The answer the climate scientists of the Intergovernmental Panel on Climate Change ended up giving has been immortalized in that notorious “hockey stick” graph. In testimony to Congress earlier this year, Happer described his initial reaction to that graph. “I could hardly believe my eyes,” he testified. “Both the Little Ice Age and the Medieval Warm Period were gone, and the newly revised temperature of the world since the year 1000 had suddenly become absolutely flat until the last hundred years, when it shot up like the blade on a hockey stick.”

We all learned about the Medieval Warm Period in grammar school, Happer noted. That was a warming period during which Greenland was literally green, and the Vikings colonized and farmed it. As for the Little Ice Age, that describes a period around the turn of the 19th century when the Thames River in London regularly froze over in winter.

Whatever caused those huge fluctuations, it wasn’t carbon dioxide, he said. Solar activity and changing ocean currents provide much more persuasive explanations. So why the emphasis on CO2? Simple. “If you want to get rid of CO2, you want to get rid of people,” he said. We humans are CO2 machines. Every breath you exhale has more than 100 times the carbon dioxide of the air you inhaled. And almost everything you do generates CO2 in one way or another.

In Happer’s opinion, the carbon-control movement is really a population-control movement. He traces it back through the “Population Bomb” movement of the late 1960s all the way to the 18th-century writings of Thomas Malthus.

Other scientists have said the same, but Happer says it the loudest. He terms the IPCC crowd a “religious cult” and says, “Disagreeing with them is like going to Saudi Arabia and criticizing Muhammad.” As for the media, we’ve been guilty of putting our faith in the carbon cult as well, he said. “In spite of what you read in the papers, there has been no warming for 10 years,” said Happer.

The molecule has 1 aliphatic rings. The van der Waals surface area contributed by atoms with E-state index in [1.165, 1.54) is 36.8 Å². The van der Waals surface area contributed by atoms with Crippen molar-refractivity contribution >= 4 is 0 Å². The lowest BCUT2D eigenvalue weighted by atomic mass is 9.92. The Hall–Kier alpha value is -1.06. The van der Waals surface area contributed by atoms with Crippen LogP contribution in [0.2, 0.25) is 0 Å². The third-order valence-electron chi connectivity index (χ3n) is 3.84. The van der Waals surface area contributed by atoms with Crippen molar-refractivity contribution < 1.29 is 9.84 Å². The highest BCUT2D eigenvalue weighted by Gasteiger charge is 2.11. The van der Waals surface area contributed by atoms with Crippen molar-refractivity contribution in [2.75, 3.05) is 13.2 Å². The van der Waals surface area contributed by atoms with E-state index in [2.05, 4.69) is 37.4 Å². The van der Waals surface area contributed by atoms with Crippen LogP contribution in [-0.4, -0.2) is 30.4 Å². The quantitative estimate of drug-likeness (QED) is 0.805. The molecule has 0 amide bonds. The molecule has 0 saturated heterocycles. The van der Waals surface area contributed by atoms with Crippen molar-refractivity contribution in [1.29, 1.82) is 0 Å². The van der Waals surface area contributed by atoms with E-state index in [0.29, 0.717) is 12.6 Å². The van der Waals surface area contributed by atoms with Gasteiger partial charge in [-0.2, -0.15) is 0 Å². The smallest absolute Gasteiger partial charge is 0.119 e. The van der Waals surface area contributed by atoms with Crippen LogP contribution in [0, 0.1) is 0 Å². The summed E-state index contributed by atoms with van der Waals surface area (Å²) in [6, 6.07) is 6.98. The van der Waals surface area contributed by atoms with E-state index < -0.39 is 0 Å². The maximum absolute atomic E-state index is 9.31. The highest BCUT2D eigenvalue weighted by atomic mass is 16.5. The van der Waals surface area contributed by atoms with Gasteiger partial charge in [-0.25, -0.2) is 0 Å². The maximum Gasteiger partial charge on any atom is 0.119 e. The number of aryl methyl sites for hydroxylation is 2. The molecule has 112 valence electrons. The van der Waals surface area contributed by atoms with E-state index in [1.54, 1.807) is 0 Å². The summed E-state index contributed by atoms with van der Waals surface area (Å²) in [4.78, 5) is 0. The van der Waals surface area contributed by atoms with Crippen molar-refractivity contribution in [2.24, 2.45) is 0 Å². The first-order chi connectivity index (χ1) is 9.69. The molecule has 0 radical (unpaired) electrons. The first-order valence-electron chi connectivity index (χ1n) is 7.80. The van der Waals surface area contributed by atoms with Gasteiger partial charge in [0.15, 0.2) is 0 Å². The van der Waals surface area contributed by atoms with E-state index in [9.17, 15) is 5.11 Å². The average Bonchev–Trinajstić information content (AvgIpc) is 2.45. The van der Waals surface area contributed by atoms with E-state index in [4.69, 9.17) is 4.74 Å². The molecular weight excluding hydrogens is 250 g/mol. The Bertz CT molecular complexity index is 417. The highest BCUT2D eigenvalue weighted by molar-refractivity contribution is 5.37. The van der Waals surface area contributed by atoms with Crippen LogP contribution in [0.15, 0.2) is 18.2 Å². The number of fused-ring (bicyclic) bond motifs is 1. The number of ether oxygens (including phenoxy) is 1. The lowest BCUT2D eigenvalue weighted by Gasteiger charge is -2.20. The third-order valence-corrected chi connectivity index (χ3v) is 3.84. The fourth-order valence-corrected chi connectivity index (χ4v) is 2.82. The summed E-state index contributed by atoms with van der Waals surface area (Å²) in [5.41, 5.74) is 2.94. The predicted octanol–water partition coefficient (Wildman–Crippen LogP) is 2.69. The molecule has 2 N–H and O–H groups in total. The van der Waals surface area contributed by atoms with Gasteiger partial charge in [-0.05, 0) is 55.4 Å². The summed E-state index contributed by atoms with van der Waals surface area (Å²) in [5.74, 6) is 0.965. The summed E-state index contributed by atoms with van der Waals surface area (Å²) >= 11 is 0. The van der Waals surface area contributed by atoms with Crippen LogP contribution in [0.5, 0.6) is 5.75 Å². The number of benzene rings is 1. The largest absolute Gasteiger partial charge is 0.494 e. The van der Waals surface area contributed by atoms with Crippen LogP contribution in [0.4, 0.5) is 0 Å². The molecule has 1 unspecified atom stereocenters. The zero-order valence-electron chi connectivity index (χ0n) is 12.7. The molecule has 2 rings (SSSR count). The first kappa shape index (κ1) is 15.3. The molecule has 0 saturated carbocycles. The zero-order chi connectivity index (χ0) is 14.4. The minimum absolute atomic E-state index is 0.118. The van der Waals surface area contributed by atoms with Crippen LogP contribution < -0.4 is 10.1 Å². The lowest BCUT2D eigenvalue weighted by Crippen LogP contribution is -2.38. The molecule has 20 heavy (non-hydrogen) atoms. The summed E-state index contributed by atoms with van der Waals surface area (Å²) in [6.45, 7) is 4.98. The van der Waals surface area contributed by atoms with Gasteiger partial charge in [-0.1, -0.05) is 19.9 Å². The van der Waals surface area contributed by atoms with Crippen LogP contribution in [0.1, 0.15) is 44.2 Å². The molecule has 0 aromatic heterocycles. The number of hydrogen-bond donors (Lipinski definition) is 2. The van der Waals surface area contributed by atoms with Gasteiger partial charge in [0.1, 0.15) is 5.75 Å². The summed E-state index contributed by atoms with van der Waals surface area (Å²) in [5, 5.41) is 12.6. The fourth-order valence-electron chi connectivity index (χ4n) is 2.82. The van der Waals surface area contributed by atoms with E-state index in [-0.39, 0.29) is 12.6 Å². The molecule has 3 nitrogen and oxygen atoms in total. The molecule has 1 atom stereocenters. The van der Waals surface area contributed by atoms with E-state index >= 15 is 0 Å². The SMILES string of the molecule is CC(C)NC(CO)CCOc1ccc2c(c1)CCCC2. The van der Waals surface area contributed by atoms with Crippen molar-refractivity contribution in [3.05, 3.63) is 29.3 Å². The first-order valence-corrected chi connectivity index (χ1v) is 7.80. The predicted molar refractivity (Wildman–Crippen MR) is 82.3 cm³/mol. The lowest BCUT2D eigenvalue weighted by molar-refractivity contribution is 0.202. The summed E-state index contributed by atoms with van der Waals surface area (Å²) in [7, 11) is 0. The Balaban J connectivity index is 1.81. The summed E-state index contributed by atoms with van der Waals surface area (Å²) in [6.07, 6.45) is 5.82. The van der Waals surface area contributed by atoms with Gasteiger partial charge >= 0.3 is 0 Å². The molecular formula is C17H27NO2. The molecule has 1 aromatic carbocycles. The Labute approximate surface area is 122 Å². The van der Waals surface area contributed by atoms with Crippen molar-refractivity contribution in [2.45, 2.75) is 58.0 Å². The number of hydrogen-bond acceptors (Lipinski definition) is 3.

Eric Hoffer, from The True Believer (pp. 107-108) on Islamic fanaticism, and its coercive imposition:

There is evidence that the coerced convert is often as fanatical in his adherence to the new faith as the persuaded convert, and sometimes even more so. It is not always true that ‘He who complies against his will is of his own opinion still.’ [Note: Or as per Koran 2:256, ‘There is no compulsion religion’—best understood as a statement of disappointed resignation, not an affirmation of “Islamic tolerance,”—an idea which the great Koranic scholar Rudy Paret left for us to learn] Islam imposed its faith by force, yet the coerced Muslims displayed a devotion to the new faith more ardent than that of the first Arabs engaged in the movement…Islam obtained from its coerced converts ‘a faith ever tending to grow stronger.’ Fanatical orthodoxy is in all movements a late development. It comes when the movement is in full possession of power and can impose its faith by force as well as by persuasion.